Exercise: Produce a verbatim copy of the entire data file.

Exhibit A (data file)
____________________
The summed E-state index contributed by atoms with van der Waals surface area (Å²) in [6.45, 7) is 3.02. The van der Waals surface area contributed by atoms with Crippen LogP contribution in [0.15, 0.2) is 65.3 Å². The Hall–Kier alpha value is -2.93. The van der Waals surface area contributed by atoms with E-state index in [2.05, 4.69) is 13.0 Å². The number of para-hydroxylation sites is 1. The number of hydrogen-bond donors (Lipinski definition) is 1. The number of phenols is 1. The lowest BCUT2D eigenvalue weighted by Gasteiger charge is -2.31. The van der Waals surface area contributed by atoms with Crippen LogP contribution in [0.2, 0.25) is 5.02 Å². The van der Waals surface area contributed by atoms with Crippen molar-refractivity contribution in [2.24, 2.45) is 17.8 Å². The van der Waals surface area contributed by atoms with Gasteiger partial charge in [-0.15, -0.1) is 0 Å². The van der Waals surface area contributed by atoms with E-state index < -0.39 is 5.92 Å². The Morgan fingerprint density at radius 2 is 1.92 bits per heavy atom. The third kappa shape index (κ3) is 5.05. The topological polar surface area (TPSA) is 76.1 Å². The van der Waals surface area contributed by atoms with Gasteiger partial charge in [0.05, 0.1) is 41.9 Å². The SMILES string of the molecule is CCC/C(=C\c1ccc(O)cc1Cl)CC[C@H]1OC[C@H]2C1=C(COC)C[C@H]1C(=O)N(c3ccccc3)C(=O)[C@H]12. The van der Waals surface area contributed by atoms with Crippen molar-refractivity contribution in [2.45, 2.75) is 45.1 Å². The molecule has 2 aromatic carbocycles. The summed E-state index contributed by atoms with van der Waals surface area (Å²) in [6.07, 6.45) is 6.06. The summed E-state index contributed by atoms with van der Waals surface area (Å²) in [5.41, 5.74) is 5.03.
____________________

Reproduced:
The summed E-state index contributed by atoms with van der Waals surface area (Å²) in [6.45, 7) is 3.02. The van der Waals surface area contributed by atoms with Crippen LogP contribution in [0.15, 0.2) is 65.3 Å². The Hall–Kier alpha value is -2.93. The van der Waals surface area contributed by atoms with E-state index in [2.05, 4.69) is 13.0 Å². The number of para-hydroxylation sites is 1. The number of hydrogen-bond donors (Lipinski definition) is 1. The number of phenols is 1. The lowest BCUT2D eigenvalue weighted by Gasteiger charge is -2.31. The van der Waals surface area contributed by atoms with Crippen LogP contribution in [0.2, 0.25) is 5.02 Å². The van der Waals surface area contributed by atoms with Crippen molar-refractivity contribution in [2.24, 2.45) is 17.8 Å². The van der Waals surface area contributed by atoms with Gasteiger partial charge in [-0.15, -0.1) is 0 Å². The van der Waals surface area contributed by atoms with E-state index < -0.39 is 5.92 Å². The Morgan fingerprint density at radius 2 is 1.92 bits per heavy atom. The third kappa shape index (κ3) is 5.05. The topological polar surface area (TPSA) is 76.1 Å². The van der Waals surface area contributed by atoms with Gasteiger partial charge in [0.05, 0.1) is 41.9 Å². The SMILES string of the molecule is CCC/C(=C\c1ccc(O)cc1Cl)CC[C@H]1OC[C@H]2C1=C(COC)C[C@H]1C(=O)N(c3ccccc3)C(=O)[C@H]12. The van der Waals surface area contributed by atoms with Crippen molar-refractivity contribution in [2.45, 2.75) is 45.1 Å². The molecule has 2 aromatic carbocycles. The summed E-state index contributed by atoms with van der Waals surface area (Å²) in [6.07, 6.45) is 6.06. The summed E-state index contributed by atoms with van der Waals surface area (Å²) in [5.41, 5.74) is 5.03.